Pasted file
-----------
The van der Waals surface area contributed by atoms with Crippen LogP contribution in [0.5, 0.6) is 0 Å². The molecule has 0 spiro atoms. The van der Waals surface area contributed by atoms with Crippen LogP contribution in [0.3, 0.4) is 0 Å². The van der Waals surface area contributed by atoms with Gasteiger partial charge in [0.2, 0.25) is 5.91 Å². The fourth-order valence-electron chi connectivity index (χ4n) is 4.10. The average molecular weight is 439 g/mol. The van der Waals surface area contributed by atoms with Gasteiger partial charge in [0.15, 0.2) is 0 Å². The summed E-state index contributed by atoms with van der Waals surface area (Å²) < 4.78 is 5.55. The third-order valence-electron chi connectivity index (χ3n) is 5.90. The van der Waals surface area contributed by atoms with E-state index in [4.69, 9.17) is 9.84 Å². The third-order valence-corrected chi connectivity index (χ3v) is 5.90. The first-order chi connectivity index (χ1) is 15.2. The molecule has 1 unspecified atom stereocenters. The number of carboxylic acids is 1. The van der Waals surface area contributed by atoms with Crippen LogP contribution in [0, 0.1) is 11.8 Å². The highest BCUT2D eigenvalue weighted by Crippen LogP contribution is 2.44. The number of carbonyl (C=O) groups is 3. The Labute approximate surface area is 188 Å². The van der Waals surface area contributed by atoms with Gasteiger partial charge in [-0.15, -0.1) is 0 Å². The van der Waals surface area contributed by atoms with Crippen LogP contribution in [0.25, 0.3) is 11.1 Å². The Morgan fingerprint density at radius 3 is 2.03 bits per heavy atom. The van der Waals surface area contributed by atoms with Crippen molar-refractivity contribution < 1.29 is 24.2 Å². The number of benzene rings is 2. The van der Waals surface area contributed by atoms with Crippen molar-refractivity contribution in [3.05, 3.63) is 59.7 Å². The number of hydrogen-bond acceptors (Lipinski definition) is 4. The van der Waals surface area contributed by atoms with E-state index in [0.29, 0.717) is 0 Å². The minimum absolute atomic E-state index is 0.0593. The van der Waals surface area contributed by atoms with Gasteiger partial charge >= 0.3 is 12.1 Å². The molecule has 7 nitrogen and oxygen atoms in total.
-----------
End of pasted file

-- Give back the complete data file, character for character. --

The van der Waals surface area contributed by atoms with Crippen LogP contribution in [0.5, 0.6) is 0 Å². The molecule has 0 spiro atoms. The van der Waals surface area contributed by atoms with Crippen LogP contribution in [0.3, 0.4) is 0 Å². The van der Waals surface area contributed by atoms with Gasteiger partial charge in [0.2, 0.25) is 5.91 Å². The fourth-order valence-electron chi connectivity index (χ4n) is 4.10. The average molecular weight is 439 g/mol. The van der Waals surface area contributed by atoms with Gasteiger partial charge in [0.15, 0.2) is 0 Å². The summed E-state index contributed by atoms with van der Waals surface area (Å²) < 4.78 is 5.55. The third-order valence-electron chi connectivity index (χ3n) is 5.90. The van der Waals surface area contributed by atoms with E-state index in [4.69, 9.17) is 9.84 Å². The third-order valence-corrected chi connectivity index (χ3v) is 5.90. The first-order chi connectivity index (χ1) is 15.2. The molecule has 1 unspecified atom stereocenters. The number of carboxylic acids is 1. The van der Waals surface area contributed by atoms with Crippen LogP contribution in [0, 0.1) is 11.8 Å². The highest BCUT2D eigenvalue weighted by Crippen LogP contribution is 2.44. The number of carbonyl (C=O) groups is 3. The Labute approximate surface area is 188 Å². The van der Waals surface area contributed by atoms with Gasteiger partial charge in [-0.15, -0.1) is 0 Å². The van der Waals surface area contributed by atoms with Crippen LogP contribution in [0.25, 0.3) is 11.1 Å². The Morgan fingerprint density at radius 3 is 2.03 bits per heavy atom. The van der Waals surface area contributed by atoms with Crippen molar-refractivity contribution < 1.29 is 24.2 Å². The number of benzene rings is 2. The van der Waals surface area contributed by atoms with Crippen molar-refractivity contribution in [3.05, 3.63) is 59.7 Å². The number of hydrogen-bond acceptors (Lipinski definition) is 4. The van der Waals surface area contributed by atoms with E-state index in [0.29, 0.717) is 0 Å². The minimum absolute atomic E-state index is 0.0593. The van der Waals surface area contributed by atoms with Gasteiger partial charge >= 0.3 is 12.1 Å². The molecule has 7 nitrogen and oxygen atoms in total.